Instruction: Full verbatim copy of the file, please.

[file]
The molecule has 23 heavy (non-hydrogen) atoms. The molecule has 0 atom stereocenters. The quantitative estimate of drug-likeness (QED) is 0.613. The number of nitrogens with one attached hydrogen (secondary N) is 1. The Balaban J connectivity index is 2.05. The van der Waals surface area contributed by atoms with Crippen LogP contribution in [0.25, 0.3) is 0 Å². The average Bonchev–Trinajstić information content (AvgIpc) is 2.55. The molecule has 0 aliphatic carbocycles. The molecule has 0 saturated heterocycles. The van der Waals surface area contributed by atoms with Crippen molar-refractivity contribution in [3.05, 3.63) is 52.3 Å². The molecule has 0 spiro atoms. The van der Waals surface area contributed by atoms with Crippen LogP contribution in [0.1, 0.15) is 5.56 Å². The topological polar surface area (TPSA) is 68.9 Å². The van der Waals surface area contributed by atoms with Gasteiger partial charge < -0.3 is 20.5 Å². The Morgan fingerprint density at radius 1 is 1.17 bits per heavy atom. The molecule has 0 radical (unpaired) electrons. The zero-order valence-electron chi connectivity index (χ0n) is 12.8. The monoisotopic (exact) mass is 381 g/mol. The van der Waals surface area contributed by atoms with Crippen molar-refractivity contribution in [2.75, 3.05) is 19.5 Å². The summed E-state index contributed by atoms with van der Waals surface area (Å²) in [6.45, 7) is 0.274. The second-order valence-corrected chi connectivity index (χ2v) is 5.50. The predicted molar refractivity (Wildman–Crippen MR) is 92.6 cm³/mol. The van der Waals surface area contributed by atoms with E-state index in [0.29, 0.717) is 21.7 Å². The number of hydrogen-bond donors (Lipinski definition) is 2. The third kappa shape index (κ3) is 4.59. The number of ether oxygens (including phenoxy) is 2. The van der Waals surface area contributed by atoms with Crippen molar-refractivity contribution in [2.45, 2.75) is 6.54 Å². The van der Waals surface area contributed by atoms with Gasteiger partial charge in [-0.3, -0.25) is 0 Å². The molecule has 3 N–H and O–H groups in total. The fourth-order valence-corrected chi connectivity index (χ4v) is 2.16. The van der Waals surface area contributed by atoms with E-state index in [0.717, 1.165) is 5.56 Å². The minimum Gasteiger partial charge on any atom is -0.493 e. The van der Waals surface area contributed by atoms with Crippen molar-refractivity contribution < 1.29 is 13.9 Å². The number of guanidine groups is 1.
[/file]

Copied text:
The molecule has 23 heavy (non-hydrogen) atoms. The molecule has 0 atom stereocenters. The quantitative estimate of drug-likeness (QED) is 0.613. The number of nitrogens with one attached hydrogen (secondary N) is 1. The Balaban J connectivity index is 2.05. The van der Waals surface area contributed by atoms with Crippen LogP contribution in [0.25, 0.3) is 0 Å². The average Bonchev–Trinajstić information content (AvgIpc) is 2.55. The molecule has 0 aliphatic carbocycles. The molecule has 0 saturated heterocycles. The van der Waals surface area contributed by atoms with Crippen molar-refractivity contribution in [3.05, 3.63) is 52.3 Å². The molecule has 0 spiro atoms. The van der Waals surface area contributed by atoms with Crippen LogP contribution in [0.1, 0.15) is 5.56 Å². The topological polar surface area (TPSA) is 68.9 Å². The van der Waals surface area contributed by atoms with Gasteiger partial charge < -0.3 is 20.5 Å². The Morgan fingerprint density at radius 1 is 1.17 bits per heavy atom. The molecule has 0 radical (unpaired) electrons. The zero-order valence-electron chi connectivity index (χ0n) is 12.8. The monoisotopic (exact) mass is 381 g/mol. The van der Waals surface area contributed by atoms with Crippen molar-refractivity contribution in [2.75, 3.05) is 19.5 Å². The summed E-state index contributed by atoms with van der Waals surface area (Å²) in [6.45, 7) is 0.274. The second-order valence-corrected chi connectivity index (χ2v) is 5.50. The predicted molar refractivity (Wildman–Crippen MR) is 92.6 cm³/mol. The van der Waals surface area contributed by atoms with E-state index in [0.29, 0.717) is 21.7 Å². The number of hydrogen-bond donors (Lipinski definition) is 2. The third kappa shape index (κ3) is 4.59. The number of ether oxygens (including phenoxy) is 2. The van der Waals surface area contributed by atoms with Crippen molar-refractivity contribution in [2.45, 2.75) is 6.54 Å². The van der Waals surface area contributed by atoms with Gasteiger partial charge in [-0.3, -0.25) is 0 Å². The molecule has 3 N–H and O–H groups in total. The fourth-order valence-corrected chi connectivity index (χ4v) is 2.16. The van der Waals surface area contributed by atoms with E-state index in [0.717, 1.165) is 5.56 Å². The minimum Gasteiger partial charge on any atom is -0.493 e. The van der Waals surface area contributed by atoms with Crippen molar-refractivity contribution < 1.29 is 13.9 Å². The number of guanidine groups is 1.